Thorben Pelzer, “John Ripley Freeman (1855–1932) Goes to China & China Comes to Providence: Dynamics of the 1920s Sino-American Network of Hydraulic Engineers”
During the late Qing era, the Grand Canal had become largely inoperable (Pomeranz 1993, Ye 2019). In 1918, the Chinese government organised a canal improvement project funded by the American International Corporation (Mazuzan 1974, Wu 2009). John Ripley Freeman (1855–1932) assumed the position of consulting engineer and recruited Chinese engineering students from the Massachusetts Institute of Technology to accompany him to Tianjin. There, they joined the young hydraulic engineer Yang Baoling (1887–1966), himself a returned former US student. The informal network of Sino-American hydraulic engineers disseminated professional ideals and fostered transnational friendships. This paper follows what I call the ‘Canal Board interpersonal network’ through a decade of letter exchange. Their communications took place in the time of three failed infrastructural projects: the aborted improvement of the Grand Canal (1917–1922), the rejected bidding on the Yellow River Bridge (1921), and the unanswered calls to tame the Huai River (1922, 1924, 1926, 1929). Focusing on the case study of the personal communication between Yang and Freeman, I argue that, through the decade, practical experiences of failure reshaped the engineers’ perception of their profession’s extent of power. Their experiences allowed them not only to rethink their societal role as professionals but also to reconstruct their ideal of technocratic governance. The hydraulic engineers, from the perspective of the professional engineer, evaluated different governments, including the Beiyang, Warlords, Nationalists, Communists, and Mussolini’s Italy, and came to sympathise or reject them to varying degrees.
Lin-chun Wu, “‘Standardising’ China: Transnational Connections and China’s Industrial Standardisation in the Early 20th Century”
After the Qin government created national standards for weights and measures, they became an indispensable economic institution for maintaining the economic system of the Chinese Empires in the following dynasties. However, the traditional Chinese standardisation of weights and measures was quite different from Western standards. The practice and ideas of industrial standardisation were first introduced into China by foreign engineering groups in the Shanghai International Settlement which promoted the electrical standardisation of Shanghai in the early 20th century. The First World War and its aftermath helped China’s standardisation. The Association of Chinese and American Engineers, founded in Beijing, aimed to promote engineering professionalism in China and played a leading role in China’s industrial standardisation. China also made great attempts to standardise the various railway systems. In the 1930s, the Chinese government established the “Industrial Standards Committee” and adopted the American scientific method and industrial standardisation as a model. After WWII, in 1946, China participated in the organisation of the International Federation of the National Standardising Associations, which marked a new chapter in China’s standardisation to the global system. Few scholars have studied the issue of China’s industrial standardisation and its transnational connections in the early 20th century. This paper fills the gap by examining how China adopted ideas and practices of industrial standardisation. I will also address the questions such as how significant the standardisation was in shaping modern China and what kind of role governance and its transnational factors have played in the process of modern China’s industrialisation.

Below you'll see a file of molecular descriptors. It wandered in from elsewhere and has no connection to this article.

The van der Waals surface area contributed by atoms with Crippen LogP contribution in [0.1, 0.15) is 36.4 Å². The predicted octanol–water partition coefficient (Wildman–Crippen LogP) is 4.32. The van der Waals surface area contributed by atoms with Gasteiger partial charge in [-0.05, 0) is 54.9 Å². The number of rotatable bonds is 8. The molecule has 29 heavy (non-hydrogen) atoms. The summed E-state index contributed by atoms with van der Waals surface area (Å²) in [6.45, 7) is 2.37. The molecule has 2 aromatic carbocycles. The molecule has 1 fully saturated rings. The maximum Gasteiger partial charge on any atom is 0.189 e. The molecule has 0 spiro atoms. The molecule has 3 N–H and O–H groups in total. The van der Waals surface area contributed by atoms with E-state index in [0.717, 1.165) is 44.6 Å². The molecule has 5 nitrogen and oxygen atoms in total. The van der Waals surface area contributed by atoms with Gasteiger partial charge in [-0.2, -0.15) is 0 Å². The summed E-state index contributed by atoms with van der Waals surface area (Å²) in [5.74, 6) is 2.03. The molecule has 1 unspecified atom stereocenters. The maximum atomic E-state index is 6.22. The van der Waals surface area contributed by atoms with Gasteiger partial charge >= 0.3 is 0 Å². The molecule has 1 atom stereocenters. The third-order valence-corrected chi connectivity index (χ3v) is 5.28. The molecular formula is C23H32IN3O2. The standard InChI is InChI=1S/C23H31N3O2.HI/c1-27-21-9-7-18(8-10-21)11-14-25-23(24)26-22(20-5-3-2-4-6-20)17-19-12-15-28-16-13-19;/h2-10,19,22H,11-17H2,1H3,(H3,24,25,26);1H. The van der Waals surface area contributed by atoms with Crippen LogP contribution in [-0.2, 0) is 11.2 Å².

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Transnational Dimensions of Professionalisation in the Late Qing and Republican Eras